At some point, I think everyone dreams of being a poet. It’s one of those classic romantic things that you’re supposed to like if you’re a lady and supposed to be good at if you want to get the ladies. Or maybe I’m still stuck in the 1800’s. I can’t tell anymore. In any case, I was that little dreamer who felt poetry coursing through his veins. I was that kid with the bright sparkle in his eye and the contempt for his own existence simmering just below the surface.

I remember the first time I tried to write a poem. I was in English class, and Mr. Noonan had us all create a poem using words cut from papers and magazines. To my own amusement, I discovered I liked the process. In time, I would start learning more about poetry along with more about the poets themselves. Fast forward some more and I pretty much assumed I was William Shakespeare’s long lost relative.

So, how could a shy kid like me in high school think that he’s a master poet? Simple. Poetry.Com

Y’see, I fell for this little scam they had going back then. You submit a poem to their site and they send you a letter or e-mail saying that your poetry blew them away and that it’s being put into a collection – which YOU CAN HAVE. If you buy it. And spend other money, too. On other stuff. Still – that first poem? I believed it. So I started sending out poems, writing whatever came to mind. Eventually I figured out that they would still send you the same letter even if you sent them a re-typed page from the phone book.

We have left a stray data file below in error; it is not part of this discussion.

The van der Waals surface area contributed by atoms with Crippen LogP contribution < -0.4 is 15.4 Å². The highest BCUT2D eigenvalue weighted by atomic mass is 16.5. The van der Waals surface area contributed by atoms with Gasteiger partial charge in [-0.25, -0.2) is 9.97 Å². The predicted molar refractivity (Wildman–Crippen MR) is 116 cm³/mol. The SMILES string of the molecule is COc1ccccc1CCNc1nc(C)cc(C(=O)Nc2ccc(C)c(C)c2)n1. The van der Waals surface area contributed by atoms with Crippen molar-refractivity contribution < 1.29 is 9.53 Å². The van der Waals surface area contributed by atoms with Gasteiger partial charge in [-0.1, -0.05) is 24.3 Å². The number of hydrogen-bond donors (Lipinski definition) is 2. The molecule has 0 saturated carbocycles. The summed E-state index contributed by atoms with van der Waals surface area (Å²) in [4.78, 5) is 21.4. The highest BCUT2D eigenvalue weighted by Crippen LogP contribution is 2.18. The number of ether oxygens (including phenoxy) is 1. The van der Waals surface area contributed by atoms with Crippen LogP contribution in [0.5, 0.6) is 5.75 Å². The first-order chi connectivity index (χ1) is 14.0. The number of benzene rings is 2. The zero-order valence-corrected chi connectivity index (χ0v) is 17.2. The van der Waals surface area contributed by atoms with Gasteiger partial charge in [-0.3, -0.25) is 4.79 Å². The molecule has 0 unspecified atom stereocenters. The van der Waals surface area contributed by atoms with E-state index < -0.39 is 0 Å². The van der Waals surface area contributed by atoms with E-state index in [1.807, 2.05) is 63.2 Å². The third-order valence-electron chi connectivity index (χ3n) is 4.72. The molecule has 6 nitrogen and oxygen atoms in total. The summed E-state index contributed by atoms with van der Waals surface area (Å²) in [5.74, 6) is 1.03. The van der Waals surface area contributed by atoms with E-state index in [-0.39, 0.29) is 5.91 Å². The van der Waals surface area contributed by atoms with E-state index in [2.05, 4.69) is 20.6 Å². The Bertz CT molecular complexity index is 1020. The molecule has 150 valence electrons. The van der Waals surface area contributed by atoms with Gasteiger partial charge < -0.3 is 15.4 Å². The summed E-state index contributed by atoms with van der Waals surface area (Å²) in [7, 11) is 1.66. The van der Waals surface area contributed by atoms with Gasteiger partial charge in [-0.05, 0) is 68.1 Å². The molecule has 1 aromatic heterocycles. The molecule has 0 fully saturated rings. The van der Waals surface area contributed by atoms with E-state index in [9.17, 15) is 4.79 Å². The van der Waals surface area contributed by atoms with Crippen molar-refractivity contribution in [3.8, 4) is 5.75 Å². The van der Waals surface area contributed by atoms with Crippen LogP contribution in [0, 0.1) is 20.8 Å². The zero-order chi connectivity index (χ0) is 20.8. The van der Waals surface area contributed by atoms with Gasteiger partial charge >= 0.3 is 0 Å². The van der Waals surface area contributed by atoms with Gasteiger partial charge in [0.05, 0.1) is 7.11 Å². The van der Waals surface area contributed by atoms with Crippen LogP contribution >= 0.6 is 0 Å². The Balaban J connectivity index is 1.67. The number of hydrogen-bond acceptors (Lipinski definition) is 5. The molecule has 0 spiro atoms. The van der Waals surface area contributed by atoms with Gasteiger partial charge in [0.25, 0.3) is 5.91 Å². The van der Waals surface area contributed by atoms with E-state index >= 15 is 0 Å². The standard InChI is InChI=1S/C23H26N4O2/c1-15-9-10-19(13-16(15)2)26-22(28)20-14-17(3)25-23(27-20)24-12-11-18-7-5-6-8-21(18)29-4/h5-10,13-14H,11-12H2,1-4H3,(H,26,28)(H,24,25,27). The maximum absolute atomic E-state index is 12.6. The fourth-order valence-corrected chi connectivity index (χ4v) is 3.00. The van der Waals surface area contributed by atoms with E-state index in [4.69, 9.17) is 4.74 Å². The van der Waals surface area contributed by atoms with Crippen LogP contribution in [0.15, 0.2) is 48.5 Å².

So, I was crushed. I still love poetry, but I’ve shied away from it after that humiliating first experience with the writing form. Sometimes, my prose still carries poetic imagery, but I don’t go too far with it. But those early poems I wrote? Those are still out there. and I read them from time to time. And now, just because I feel a little bit masochistic, I’m going to post those poems from the past here – in all their glory, so you can see what the poetry of an angsty guy in his early 20’s looks like.

She can do splits and somersaults.
Cartwheels too, and flips galore.
You’d be hard-pressed to find her faults
When she can do all this and more.
Tumbling,  jumping, and leaping;
She is poetry in motion.
Practicing while the rest are sleeping,
Her moves fluid as the ocean.
Little acrobat, is this what you want?
They do not come to see your moves.
It’s the oddity you seem to flaunt
That drives the public out in droves.

Darkness all around,
Cobblestones on the ground,
A light, at the end.
The stone overhead
Appears to bend;
The masons long since dead.

Dew on the stone,
And the wind that moans
Through the dark passage
Whispers of Autumn
And the winter to come.
Their souls and stone are one.

The stonemasons live forever in their art.
And to us, the stonemasons their lives impart.

Little girl at the fence; what do you see?
“The eyes of the dead, peering back at me.”
What do you suppose they’d say if they’d speak?
“I do not know, though it could only be bleak.”
And why is that, little girl at the fence?
“The dead harbor no joy…only offense.
Their lives have been stolen. They have been judged.
I suppose they’d be out for their murderer’s blood.”
And how do you know they’ve been murdered, girl?
“In the end, sir, God murders us all.”

The lightest touch
A nexus of pleasure,
Dreams are made of this.

Wearily, he pushed open the door.
Creaking open, it revealed the expected emptiness beyond,